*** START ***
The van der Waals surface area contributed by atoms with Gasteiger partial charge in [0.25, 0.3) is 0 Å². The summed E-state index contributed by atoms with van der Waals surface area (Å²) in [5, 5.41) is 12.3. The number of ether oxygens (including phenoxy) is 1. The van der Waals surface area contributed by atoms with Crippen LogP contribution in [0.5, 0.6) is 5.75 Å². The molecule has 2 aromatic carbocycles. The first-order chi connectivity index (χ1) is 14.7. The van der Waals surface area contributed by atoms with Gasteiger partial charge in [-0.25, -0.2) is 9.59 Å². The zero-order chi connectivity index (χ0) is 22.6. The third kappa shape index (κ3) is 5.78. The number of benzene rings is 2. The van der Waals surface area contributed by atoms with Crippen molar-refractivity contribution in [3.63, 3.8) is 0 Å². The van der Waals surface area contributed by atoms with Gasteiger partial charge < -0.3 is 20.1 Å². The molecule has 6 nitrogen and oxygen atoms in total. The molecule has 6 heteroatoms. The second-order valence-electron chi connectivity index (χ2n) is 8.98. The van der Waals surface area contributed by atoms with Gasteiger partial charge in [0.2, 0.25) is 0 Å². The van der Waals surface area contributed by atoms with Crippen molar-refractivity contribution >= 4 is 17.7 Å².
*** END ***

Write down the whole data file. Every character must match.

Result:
The van der Waals surface area contributed by atoms with Gasteiger partial charge in [0.25, 0.3) is 0 Å². The summed E-state index contributed by atoms with van der Waals surface area (Å²) in [5, 5.41) is 12.3. The number of ether oxygens (including phenoxy) is 1. The van der Waals surface area contributed by atoms with Crippen LogP contribution in [0.5, 0.6) is 5.75 Å². The molecule has 2 aromatic carbocycles. The first-order chi connectivity index (χ1) is 14.7. The van der Waals surface area contributed by atoms with Gasteiger partial charge in [-0.25, -0.2) is 9.59 Å². The zero-order chi connectivity index (χ0) is 22.6. The third kappa shape index (κ3) is 5.78. The number of benzene rings is 2. The van der Waals surface area contributed by atoms with Crippen molar-refractivity contribution in [3.63, 3.8) is 0 Å². The van der Waals surface area contributed by atoms with Gasteiger partial charge < -0.3 is 20.1 Å². The molecule has 6 nitrogen and oxygen atoms in total. The molecule has 6 heteroatoms. The second-order valence-electron chi connectivity index (χ2n) is 8.98. The van der Waals surface area contributed by atoms with Gasteiger partial charge in [0.2, 0.25) is 0 Å². The van der Waals surface area contributed by atoms with Crippen molar-refractivity contribution >= 4 is 17.7 Å².